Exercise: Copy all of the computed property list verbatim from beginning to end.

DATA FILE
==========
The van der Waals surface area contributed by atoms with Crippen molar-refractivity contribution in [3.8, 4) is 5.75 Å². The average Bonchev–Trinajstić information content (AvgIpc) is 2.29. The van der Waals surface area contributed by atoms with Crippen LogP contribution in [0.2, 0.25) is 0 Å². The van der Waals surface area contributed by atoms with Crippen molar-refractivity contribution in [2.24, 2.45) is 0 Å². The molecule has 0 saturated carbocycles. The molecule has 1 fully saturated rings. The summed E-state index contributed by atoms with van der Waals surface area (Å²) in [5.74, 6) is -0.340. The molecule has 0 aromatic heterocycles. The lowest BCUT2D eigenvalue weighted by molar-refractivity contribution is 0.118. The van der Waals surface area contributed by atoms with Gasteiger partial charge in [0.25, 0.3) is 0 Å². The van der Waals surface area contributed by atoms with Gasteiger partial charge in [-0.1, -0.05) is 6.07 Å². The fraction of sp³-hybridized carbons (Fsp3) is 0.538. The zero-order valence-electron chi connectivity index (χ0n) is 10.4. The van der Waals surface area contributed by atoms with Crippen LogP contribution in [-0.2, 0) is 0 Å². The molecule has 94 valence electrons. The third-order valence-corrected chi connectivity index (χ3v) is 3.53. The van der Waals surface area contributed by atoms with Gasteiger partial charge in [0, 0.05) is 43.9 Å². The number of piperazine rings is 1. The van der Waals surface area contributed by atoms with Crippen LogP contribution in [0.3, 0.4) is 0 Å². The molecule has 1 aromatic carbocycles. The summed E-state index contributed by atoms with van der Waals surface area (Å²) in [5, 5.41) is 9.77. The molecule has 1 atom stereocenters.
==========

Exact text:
The van der Waals surface area contributed by atoms with Crippen molar-refractivity contribution in [3.8, 4) is 5.75 Å². The average Bonchev–Trinajstić information content (AvgIpc) is 2.29. The van der Waals surface area contributed by atoms with Crippen LogP contribution in [0.2, 0.25) is 0 Å². The van der Waals surface area contributed by atoms with Crippen molar-refractivity contribution in [2.24, 2.45) is 0 Å². The molecule has 0 saturated carbocycles. The molecule has 1 fully saturated rings. The summed E-state index contributed by atoms with van der Waals surface area (Å²) in [5.74, 6) is -0.340. The molecule has 0 aromatic heterocycles. The lowest BCUT2D eigenvalue weighted by molar-refractivity contribution is 0.118. The van der Waals surface area contributed by atoms with Gasteiger partial charge in [0.25, 0.3) is 0 Å². The van der Waals surface area contributed by atoms with Gasteiger partial charge in [-0.1, -0.05) is 6.07 Å². The fraction of sp³-hybridized carbons (Fsp3) is 0.538. The zero-order valence-electron chi connectivity index (χ0n) is 10.4. The van der Waals surface area contributed by atoms with Crippen LogP contribution in [-0.2, 0) is 0 Å². The molecule has 94 valence electrons. The third-order valence-corrected chi connectivity index (χ3v) is 3.53. The van der Waals surface area contributed by atoms with Gasteiger partial charge in [0, 0.05) is 43.9 Å². The number of piperazine rings is 1. The van der Waals surface area contributed by atoms with Crippen LogP contribution in [0.3, 0.4) is 0 Å². The molecule has 1 aromatic carbocycles. The summed E-state index contributed by atoms with van der Waals surface area (Å²) in [5, 5.41) is 9.77. The molecule has 1 atom stereocenters.